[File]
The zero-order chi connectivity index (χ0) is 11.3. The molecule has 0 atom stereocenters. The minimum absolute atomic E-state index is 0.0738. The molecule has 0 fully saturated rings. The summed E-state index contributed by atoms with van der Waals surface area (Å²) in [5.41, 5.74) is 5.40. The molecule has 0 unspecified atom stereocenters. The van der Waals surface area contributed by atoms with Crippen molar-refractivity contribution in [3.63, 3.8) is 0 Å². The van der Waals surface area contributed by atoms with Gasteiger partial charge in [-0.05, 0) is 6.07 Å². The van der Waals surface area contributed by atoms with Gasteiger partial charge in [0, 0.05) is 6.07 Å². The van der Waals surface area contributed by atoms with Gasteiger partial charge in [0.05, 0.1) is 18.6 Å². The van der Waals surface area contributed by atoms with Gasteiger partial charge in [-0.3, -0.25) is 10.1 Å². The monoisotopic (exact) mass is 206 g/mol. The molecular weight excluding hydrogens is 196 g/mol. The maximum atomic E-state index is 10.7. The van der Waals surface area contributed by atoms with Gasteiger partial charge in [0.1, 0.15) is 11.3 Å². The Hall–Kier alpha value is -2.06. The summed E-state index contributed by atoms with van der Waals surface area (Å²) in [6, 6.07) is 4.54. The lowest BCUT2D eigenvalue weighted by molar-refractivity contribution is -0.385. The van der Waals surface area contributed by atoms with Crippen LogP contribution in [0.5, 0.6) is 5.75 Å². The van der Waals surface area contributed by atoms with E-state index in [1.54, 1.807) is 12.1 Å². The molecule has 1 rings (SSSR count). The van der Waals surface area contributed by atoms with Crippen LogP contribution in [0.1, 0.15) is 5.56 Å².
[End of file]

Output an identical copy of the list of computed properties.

The zero-order chi connectivity index (χ0) is 11.3. The molecule has 0 atom stereocenters. The minimum absolute atomic E-state index is 0.0738. The molecule has 0 fully saturated rings. The summed E-state index contributed by atoms with van der Waals surface area (Å²) in [5.41, 5.74) is 5.40. The molecule has 0 unspecified atom stereocenters. The van der Waals surface area contributed by atoms with Crippen molar-refractivity contribution in [3.63, 3.8) is 0 Å². The van der Waals surface area contributed by atoms with Gasteiger partial charge in [-0.05, 0) is 6.07 Å². The van der Waals surface area contributed by atoms with Gasteiger partial charge in [0, 0.05) is 6.07 Å². The van der Waals surface area contributed by atoms with Gasteiger partial charge in [0.05, 0.1) is 18.6 Å². The van der Waals surface area contributed by atoms with Gasteiger partial charge in [-0.3, -0.25) is 10.1 Å². The monoisotopic (exact) mass is 206 g/mol. The molecular weight excluding hydrogens is 196 g/mol. The maximum atomic E-state index is 10.7. The van der Waals surface area contributed by atoms with Gasteiger partial charge in [0.1, 0.15) is 11.3 Å². The Hall–Kier alpha value is -2.06. The summed E-state index contributed by atoms with van der Waals surface area (Å²) in [6, 6.07) is 4.54. The lowest BCUT2D eigenvalue weighted by molar-refractivity contribution is -0.385. The van der Waals surface area contributed by atoms with Crippen LogP contribution in [0.5, 0.6) is 5.75 Å². The van der Waals surface area contributed by atoms with E-state index in [1.54, 1.807) is 12.1 Å². The molecule has 1 rings (SSSR count). The van der Waals surface area contributed by atoms with Crippen LogP contribution in [0.1, 0.15) is 5.56 Å².